The Autodrome St. Eustache is one of those community race tracks where, on certain summer nights, anyone can pay $20 for 20 minutes of letting loose in whatever ride you've got.
Mostly, it's an oval, but there is a road course and it's on this we're now getting a taste of the factory-tuned 2010 Mazdaspeed3. The Speed3 is a four-door hatchback that perhaps 10 or 15 years ago would have been a completely suitable race car on some minor circuit.
It's that fast on the straights and that quick in the corners and the steering is that tight and the braking is that strong. This is a minor-league race car from the early 1990s - sans the four-point belt, super-snug racing seats and roll cage.
And I'm not wearing a helmet, so despite the urge to completely wring out everything, I'm being a little on the careful side. There's a wall at one end and, as you exit a big left-hand sweeper, it comes worryingly close.
You want to get out there to set up for a straight bit, one perfect for lighting up the turbo, which helps the 2.3-litre four-banger spool to 263 horsepower. But if you push too hard, the tarted-up exterior - at least compared to the regular Mazda3 - might take a pranging.
This little hot-shoe Mazda starts at $32,995 and there are no options, other than $200 for the white pearl paint. Red would be my choice, but black and blue are free options, too.
The heart of it all is a 2.3-litre DISI (direct injection, spark ignition) four-cylinder with an intercooled turbocharger. This is the same engine you get in the normal Mazda3, only twice as gutsy.
Oh, yes, this is a lot of power, especially for a front driver. Subaru's all-wheel-drive Impreza WRX has a smidge more, at 265; the other AWD rival is Mitsubishi's Lancer Ralliart (237 hp). All the rest of the competition are front drivers: Honda Civic Si (197 hp); Mini Cooper S (172 hp for the base or 208 hp for the John Cooper Works edition); Volkswagen GTI (200 hp).
Mazda has boosted power by about 10 per cent over the last Speed3, and also tweaked the engine software and widened the ratios of the six-speed manual gearbox. Yes, that hood scoop is real, to help the engine take in cool air. All told, the 0-100 km/h sprint takes 6.1 seconds, says Mazda, noting fuel economy is a bit better, too.
Perhaps most important of all, the power gets to the road without the sort of drama often associated with zoomy front drivers. Torque steer - that pulling to one side that can accompany muscular front-drive cars when they are launched aggressively - has been almost completely wiped clean.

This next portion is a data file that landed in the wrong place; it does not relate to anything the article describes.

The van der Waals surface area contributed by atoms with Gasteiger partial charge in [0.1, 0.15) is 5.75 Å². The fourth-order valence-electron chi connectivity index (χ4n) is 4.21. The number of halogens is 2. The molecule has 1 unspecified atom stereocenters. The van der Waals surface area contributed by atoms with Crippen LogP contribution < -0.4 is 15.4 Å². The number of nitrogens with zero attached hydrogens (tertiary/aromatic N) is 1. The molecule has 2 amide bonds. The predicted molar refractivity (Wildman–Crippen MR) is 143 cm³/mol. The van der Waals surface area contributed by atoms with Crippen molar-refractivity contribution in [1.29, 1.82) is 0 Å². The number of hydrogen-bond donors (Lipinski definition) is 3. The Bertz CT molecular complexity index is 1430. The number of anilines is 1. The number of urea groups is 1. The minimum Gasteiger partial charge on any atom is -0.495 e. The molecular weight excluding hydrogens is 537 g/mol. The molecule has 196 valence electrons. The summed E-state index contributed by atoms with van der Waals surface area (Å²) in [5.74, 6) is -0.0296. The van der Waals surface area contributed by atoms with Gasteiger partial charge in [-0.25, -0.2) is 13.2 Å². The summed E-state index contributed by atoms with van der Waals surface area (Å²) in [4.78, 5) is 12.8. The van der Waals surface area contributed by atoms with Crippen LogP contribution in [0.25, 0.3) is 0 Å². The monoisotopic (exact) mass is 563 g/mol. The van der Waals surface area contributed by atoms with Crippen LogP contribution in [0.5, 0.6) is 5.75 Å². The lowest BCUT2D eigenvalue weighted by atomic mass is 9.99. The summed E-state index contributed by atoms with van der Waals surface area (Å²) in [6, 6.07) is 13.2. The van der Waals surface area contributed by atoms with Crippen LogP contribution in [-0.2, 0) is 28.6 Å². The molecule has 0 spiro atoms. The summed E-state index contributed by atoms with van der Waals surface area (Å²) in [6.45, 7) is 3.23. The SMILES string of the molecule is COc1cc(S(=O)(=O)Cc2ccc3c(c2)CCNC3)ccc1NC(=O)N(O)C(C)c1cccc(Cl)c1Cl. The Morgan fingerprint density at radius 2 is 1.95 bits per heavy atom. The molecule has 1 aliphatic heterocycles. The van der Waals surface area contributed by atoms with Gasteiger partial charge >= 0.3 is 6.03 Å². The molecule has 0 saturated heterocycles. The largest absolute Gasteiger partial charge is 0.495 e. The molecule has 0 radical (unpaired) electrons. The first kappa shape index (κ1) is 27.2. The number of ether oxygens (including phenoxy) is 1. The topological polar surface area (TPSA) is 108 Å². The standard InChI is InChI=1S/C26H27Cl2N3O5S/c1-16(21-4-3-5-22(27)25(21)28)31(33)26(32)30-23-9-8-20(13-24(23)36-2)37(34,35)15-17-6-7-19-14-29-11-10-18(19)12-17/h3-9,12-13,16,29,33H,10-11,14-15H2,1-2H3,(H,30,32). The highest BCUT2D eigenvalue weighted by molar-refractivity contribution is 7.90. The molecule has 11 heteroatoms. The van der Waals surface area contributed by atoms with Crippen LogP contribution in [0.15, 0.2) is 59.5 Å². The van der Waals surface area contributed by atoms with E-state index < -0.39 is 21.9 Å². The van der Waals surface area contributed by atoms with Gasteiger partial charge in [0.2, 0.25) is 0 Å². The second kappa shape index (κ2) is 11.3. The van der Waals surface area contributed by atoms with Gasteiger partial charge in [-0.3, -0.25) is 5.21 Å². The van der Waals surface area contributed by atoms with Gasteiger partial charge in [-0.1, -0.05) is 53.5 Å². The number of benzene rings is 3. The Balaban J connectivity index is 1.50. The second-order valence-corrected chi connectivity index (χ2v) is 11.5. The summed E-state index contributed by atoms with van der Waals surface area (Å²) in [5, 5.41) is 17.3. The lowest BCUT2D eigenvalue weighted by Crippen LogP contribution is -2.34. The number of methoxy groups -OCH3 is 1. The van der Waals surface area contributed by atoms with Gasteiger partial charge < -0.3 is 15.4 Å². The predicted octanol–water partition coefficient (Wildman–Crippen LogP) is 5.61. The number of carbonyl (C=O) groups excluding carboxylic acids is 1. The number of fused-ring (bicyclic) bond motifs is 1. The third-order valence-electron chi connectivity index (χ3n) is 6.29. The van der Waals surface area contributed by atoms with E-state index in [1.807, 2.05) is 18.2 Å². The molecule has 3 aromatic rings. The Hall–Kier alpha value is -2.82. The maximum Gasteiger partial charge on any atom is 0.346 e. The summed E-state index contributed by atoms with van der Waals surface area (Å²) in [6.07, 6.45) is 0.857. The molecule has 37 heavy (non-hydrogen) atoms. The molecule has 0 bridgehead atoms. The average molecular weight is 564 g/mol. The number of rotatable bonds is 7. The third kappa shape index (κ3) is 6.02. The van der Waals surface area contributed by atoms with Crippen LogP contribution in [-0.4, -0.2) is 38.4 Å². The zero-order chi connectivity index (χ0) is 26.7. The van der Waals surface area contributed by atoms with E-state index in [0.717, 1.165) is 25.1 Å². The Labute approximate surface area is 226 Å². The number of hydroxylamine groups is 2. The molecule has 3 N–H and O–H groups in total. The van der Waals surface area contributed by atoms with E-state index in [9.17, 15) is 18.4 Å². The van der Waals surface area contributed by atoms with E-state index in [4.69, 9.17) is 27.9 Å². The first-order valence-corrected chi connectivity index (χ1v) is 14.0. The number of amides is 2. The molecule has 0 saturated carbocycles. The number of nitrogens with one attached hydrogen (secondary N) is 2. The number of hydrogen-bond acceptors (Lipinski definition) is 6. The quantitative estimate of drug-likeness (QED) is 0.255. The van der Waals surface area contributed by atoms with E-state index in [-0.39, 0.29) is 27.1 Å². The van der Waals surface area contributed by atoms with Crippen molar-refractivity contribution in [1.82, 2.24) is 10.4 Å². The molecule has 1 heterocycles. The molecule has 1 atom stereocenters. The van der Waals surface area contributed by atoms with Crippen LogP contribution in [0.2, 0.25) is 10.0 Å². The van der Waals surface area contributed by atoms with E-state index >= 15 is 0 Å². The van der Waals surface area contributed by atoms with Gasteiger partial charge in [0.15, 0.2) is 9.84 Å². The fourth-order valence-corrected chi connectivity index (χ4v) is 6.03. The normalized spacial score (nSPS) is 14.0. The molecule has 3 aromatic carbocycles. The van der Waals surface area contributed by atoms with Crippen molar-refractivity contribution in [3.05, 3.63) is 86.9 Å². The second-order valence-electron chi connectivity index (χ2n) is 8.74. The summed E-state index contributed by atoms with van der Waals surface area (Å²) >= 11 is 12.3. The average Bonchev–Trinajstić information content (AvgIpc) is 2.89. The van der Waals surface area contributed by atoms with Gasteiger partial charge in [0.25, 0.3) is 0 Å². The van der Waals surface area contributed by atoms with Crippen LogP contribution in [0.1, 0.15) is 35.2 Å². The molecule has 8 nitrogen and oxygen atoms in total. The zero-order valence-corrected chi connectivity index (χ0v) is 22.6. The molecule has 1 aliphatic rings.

How so? The boys with the pocket protectors have put in a mechanical torque-sensing limited-slip differential, for one. For another, the drive shafts, left and right, are stiffer.
Speaking of stiff, this being a racer in disguise, Mazda has bucked up the Speed3 in important places - suspension mounting points, for instance. They've been reinforced.
The rest of the package is straight out of Pocket Rocket Tuner 101: increased spring rates; better dampers and stabilizer bars; bigger four-wheel disc brakes; 18-inch aluminum wheels with Dunlop performance rubber; rear spoiler. Anti-lock braking, traction control and anti-skid control are all standard.
The Speed3 is quite the piece. Yes, all that power is routed through the front wheels and the traction nannies will intervene if you lead-foot around. Unless you turn them off.
Overall, this ride will carve corners with ease and you do not need a racing licence to have fun. The steering, the brakes, the chassis - they all communicate plenty of info to the driver.
So how does the Mazda stack up with the competition? The WRX and Ralliart feel more hard-core and, with all-wheel-drive, they are. Both are a bit more skittish in terms of turbo response, too.
The GTI simply has less jam and isn't really the racy-ride equal of this Speed3. Honda's Civic Si seems a bit tame, too. The John Cooper Works is a load of a car and I personally love its looks. But the Mini only has two doors.
Mazda has created a nice formula and carved out a tidy little place for itself here. The Speed3 is fast but not furious, and the cabin has enough room for four people and some luggage.
Type: High performance four-door hatchback
Base price: $32,995
Engine: 2.3-litre inline-four, turbocharged
Transmission: Six-speed manual
Fuel economy (litres/100 km): 11.5 city/8.0 highway; regular gas
Alternatives: Honda Civic Si, Mitsubishi Lancer Ralliart, Mini Cooper S and John Cooper Works edition, Subaru Impreza WRX, Volkswagen GTI